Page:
Anyone can have nightmares, but up to 80% of people with PTSD experience nightmares as a symptom of their PTSD. The idea for this came from an article that SkinnyHobbit shared about the treatment of nightmares, which is based on recommendations from the American Academy of Sleep Medicine in 2018.
What can worsen nightmares
Some medications can potentially increase nightmares, including:
- antidepressants (which can also cause more vivid dreams) and other medications that affect the neurotransmitters serotonin, norepinephrine, and dopamine
- sedatives/hypnotics like benzodiazepines and alcohol
- certain cardiac/blood pressure meds like beta blockers and calcium channel blockers
- statins for high cholesterol
The studies that the American Academy of Sleep Medicine based their recommendations on all involved combat veterans with PTSD, so it’s not clear how much is transferable to complex PTSD. The evidence base is a bit flimsy, so this information is more a matter of something is better than nothing rather than being clear evidence that these medications work really well across the board.
Prazosin: This has been the most studied and has the most evidence to support its effectiveness. It acts on alpha-1 adrenergic receptors, and one of the results of this is decrease the brain’s activation of the sympathetic nervous system (which is involve in the fight or flight response). That same action on alpha-1 receptors elsewhere in the body can also cause a decrease in blood pressure, which may make this an unsuitable option for some people.
Clonidine: Clonidine acts on alpha-2 adrenergic receptors, and similar to prazosin, it suppresses sympathetic nervous system activation in the brain. It also suppresses REM sleep, which is the sleep phase in which nightmares occur.
Nabilone: Nabilone is a synthetic medication that works at cannabinoid receptors. I did a quick look for studies involving cannabis, and it looked like a bit of a mixed bag, with cannabis being helpful for nightmares in the short term, but in the longer term, that benefit may not be sustained, and some other PTSD symptoms could potentially worsen.
Cyproheptadine: Cyproheptadine is an antihistamine that also acts on a type of serotonin receptors. It’s sometimes used as an appetite stimulant. In a retrospective chart review, patients who experienced a benefit with cyproheptadine (which wasn’t everyone who took it) had either no or significantly reduced nightmares after 3–4 weeks.
Topiramate: Topiramate is an anticonvulsant that acts in a number of different ways, but it’s unclear which of these ways is responsible for its effect on nightmares. It’s also used for migraines, and it tends to suppress appetite. In one study, 79% of patients taking topiramate experienced a reduction in their nightmares, and 50% stopped having nightmares altogether.
Gabapentin: Gabapentin does a few different things. It’s an anticonvulsant, but it can also help with neuropathic pain, anxiety, and sleep. Only one small study was reported to support its use for nightmares.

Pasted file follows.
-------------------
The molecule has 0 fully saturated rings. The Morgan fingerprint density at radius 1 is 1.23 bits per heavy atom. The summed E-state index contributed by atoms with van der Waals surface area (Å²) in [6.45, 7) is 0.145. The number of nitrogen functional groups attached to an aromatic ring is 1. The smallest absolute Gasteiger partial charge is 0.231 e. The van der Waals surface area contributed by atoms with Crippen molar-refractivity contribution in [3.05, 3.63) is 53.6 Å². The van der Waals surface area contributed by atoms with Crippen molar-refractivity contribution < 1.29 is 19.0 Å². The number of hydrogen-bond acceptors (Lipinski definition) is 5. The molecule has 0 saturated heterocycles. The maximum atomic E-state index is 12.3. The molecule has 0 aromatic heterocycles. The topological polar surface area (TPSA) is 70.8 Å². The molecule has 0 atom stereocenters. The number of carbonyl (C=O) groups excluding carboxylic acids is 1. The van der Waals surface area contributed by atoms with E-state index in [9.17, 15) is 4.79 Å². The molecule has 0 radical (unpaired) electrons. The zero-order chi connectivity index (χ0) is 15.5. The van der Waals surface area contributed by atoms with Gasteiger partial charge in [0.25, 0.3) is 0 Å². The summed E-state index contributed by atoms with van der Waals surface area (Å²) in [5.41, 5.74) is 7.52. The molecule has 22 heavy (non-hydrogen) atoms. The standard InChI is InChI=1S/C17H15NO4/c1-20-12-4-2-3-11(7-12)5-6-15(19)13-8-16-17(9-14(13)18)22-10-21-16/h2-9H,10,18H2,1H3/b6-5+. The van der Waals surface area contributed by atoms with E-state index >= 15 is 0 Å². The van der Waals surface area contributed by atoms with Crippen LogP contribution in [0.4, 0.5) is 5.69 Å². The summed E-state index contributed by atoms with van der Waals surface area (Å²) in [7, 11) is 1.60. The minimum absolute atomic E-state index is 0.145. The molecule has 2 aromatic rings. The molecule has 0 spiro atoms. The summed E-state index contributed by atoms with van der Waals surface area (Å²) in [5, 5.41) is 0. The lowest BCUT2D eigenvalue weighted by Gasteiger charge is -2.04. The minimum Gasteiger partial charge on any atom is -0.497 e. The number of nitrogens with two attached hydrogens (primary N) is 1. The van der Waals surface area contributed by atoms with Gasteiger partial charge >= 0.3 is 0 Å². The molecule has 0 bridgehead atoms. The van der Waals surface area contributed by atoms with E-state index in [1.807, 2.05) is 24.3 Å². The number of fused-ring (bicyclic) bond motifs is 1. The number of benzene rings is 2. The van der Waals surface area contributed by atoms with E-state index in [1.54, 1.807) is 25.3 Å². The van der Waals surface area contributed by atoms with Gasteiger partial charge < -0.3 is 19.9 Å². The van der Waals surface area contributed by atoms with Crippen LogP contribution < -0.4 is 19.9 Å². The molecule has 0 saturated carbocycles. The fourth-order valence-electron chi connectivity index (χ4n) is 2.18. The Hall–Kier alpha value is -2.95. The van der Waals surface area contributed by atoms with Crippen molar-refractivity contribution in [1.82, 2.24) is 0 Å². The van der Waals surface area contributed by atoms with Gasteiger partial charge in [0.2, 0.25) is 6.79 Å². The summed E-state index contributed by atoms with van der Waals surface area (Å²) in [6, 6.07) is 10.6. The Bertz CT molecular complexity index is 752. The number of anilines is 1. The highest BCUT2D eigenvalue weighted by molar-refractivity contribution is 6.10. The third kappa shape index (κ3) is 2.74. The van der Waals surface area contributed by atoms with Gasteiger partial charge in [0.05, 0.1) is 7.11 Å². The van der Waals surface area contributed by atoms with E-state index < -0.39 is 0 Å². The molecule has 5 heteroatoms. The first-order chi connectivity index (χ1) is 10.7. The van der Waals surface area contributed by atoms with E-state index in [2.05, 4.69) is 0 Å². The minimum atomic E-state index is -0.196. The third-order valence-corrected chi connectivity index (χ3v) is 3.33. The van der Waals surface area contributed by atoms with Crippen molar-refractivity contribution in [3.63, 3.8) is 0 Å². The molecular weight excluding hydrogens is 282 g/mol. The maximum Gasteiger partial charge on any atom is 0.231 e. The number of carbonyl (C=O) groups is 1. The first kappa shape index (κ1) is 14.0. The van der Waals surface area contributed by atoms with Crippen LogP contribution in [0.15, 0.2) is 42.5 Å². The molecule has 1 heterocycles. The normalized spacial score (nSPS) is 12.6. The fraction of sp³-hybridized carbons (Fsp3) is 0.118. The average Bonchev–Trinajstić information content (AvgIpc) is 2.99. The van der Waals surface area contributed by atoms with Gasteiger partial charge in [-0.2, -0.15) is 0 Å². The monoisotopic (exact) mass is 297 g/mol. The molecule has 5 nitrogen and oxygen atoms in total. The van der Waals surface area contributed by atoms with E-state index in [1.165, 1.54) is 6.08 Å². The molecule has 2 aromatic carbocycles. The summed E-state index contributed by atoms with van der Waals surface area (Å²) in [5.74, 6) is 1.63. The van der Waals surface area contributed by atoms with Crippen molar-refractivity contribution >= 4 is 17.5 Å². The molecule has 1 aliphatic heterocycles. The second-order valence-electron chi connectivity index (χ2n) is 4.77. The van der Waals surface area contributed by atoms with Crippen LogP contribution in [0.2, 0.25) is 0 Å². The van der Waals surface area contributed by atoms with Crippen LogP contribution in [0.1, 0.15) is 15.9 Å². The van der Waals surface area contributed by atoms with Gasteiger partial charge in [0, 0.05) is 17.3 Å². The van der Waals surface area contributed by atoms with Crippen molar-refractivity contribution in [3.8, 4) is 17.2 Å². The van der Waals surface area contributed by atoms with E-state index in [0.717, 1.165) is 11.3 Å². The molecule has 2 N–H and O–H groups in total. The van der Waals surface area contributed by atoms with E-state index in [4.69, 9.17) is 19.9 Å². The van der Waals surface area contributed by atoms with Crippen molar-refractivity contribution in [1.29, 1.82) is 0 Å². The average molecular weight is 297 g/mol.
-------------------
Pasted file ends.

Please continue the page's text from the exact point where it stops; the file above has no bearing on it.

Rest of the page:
Olanzapine/risperidone/aripiprazole: The atypical antipsychotics olanzapine, risperidone, and aripiprazole have shown some benefit for nightmares associated with PTSD. It may be properties other than their antipsychotic activity (via dopamine receptors) that makes these particular drugs helpful for PTSD nightmares, so the benefit may not translate to other antipsychotics also being effective.
Fluvoxamine: Fluvoxamine is an SSRI antidepressant. SSRIs generally aren’t recommended, but fluvoxamine may be helpful based on properties other than the SSRI aspect. There are a couple of small studies that have demonstrated some benefit.
Phenelzine: Phenelzine is an MAOI antidepressant. It can cause a lot of side effects, and taking it requires following a tyramine-reduced diet. There may be some benefit for nightmares, but for most people, it would probably be more bother than it’s worth unless there’s treatment-resistant depression accompanying the PTSD.
The benzodiazepines triazolam and nitrazepam are sometimes used in non-PTSD-associated nightmare disorder, but aren’t recommended for people with PTSD nightmares. Clonazepam is also not recommended.
Psychological treatments can also be helpful in reducing nightmares. One of the recommended treatments is image rehearsal therapy. This involves altering typical nightmare content and replacing it with something more positive, then mentally rehearsing it for 10-20 minutes daily during waking hours. Exposure, relaxation, and rescripting therapy (ERRT) is a similar therapy that also involves sleep hygiene, progressive muscle relaxation, and exposure work.
From a bigger picture perspective, if nightmares are a symptom of PTSD, getting effective trauma treatment, such as EMDR (eye movement desensitization and reprocessing), should help with nightmares. In the meantime, though, getting enough sleep is an important part of the healing process, so that may warrant adding nightmare-specific interventions.
It’s not really a lot to go on, but something is better than nothing, especially when sleep is so important for mental health. Have you ever had treatment for nightmares? If so, how did that work out for you?
- Callen, E. D., Kessler, T. L., Brooks, K. G., & Davis, T. W. (2018). Management of nightmare disorder in adults. US Pharmacist, 43(11), 21-25.
- Morgenthaler, T. I., Auerbach, S., et al. (2018). Position paper for the treatment of nightmare disorder in adults: an American Academy of Sleep Medicine position paper. Journal of Clinical Sleep Medicine, 14(6), 1041-1055.
For more info and MH@H posts on psychiatric medications, visit the Psych Meds Made Simple page. There’s also a Psych Meds 101 series covering: